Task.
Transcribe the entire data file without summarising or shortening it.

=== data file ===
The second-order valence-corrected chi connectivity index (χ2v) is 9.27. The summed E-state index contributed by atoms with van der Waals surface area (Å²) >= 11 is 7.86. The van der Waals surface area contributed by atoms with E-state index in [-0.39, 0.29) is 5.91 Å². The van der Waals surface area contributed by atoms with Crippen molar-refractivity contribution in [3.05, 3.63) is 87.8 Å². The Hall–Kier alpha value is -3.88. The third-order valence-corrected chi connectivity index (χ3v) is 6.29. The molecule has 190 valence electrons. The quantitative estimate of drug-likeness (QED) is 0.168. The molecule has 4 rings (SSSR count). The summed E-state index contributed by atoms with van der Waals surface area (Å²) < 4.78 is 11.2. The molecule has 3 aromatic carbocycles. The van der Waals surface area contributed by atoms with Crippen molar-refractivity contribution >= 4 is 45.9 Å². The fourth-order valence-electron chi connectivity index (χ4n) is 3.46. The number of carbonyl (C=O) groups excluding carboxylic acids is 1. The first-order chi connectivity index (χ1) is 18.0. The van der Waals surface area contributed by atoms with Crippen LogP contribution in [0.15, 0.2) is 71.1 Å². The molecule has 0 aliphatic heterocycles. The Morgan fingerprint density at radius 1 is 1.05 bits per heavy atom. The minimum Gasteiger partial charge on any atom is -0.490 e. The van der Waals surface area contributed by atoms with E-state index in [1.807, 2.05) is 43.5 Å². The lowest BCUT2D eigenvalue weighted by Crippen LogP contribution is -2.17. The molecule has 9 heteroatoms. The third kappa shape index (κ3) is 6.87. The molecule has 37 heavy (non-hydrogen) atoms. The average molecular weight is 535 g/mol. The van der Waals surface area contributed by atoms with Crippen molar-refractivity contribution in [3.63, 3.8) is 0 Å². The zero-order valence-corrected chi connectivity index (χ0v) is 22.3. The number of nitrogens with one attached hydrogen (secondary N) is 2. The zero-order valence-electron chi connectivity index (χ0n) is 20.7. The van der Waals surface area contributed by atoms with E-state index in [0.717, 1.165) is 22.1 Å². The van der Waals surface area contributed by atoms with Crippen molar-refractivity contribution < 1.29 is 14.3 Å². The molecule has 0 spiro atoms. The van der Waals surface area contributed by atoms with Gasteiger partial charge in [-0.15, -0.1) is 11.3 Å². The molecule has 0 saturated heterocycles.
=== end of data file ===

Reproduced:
The second-order valence-corrected chi connectivity index (χ2v) is 9.27. The summed E-state index contributed by atoms with van der Waals surface area (Å²) >= 11 is 7.86. The van der Waals surface area contributed by atoms with E-state index in [-0.39, 0.29) is 5.91 Å². The van der Waals surface area contributed by atoms with Crippen molar-refractivity contribution in [3.05, 3.63) is 87.8 Å². The Hall–Kier alpha value is -3.88. The third-order valence-corrected chi connectivity index (χ3v) is 6.29. The molecule has 190 valence electrons. The quantitative estimate of drug-likeness (QED) is 0.168. The molecule has 4 rings (SSSR count). The summed E-state index contributed by atoms with van der Waals surface area (Å²) < 4.78 is 11.2. The molecule has 3 aromatic carbocycles. The van der Waals surface area contributed by atoms with Crippen molar-refractivity contribution >= 4 is 45.9 Å². The fourth-order valence-electron chi connectivity index (χ4n) is 3.46. The number of carbonyl (C=O) groups excluding carboxylic acids is 1. The first-order chi connectivity index (χ1) is 18.0. The van der Waals surface area contributed by atoms with Crippen LogP contribution in [0.15, 0.2) is 71.1 Å². The molecule has 0 aliphatic heterocycles. The Morgan fingerprint density at radius 1 is 1.05 bits per heavy atom. The minimum Gasteiger partial charge on any atom is -0.490 e. The van der Waals surface area contributed by atoms with E-state index in [1.807, 2.05) is 43.5 Å². The lowest BCUT2D eigenvalue weighted by Crippen LogP contribution is -2.17. The molecule has 9 heteroatoms. The third kappa shape index (κ3) is 6.87. The molecule has 37 heavy (non-hydrogen) atoms. The average molecular weight is 535 g/mol. The van der Waals surface area contributed by atoms with Crippen molar-refractivity contribution in [3.63, 3.8) is 0 Å². The zero-order valence-corrected chi connectivity index (χ0v) is 22.3. The number of nitrogens with one attached hydrogen (secondary N) is 2. The zero-order valence-electron chi connectivity index (χ0n) is 20.7. The van der Waals surface area contributed by atoms with E-state index in [0.717, 1.165) is 22.1 Å². The van der Waals surface area contributed by atoms with Crippen molar-refractivity contribution < 1.29 is 14.3 Å². The molecule has 0 spiro atoms. The van der Waals surface area contributed by atoms with Gasteiger partial charge in [-0.15, -0.1) is 11.3 Å². The molecule has 0 saturated heterocycles.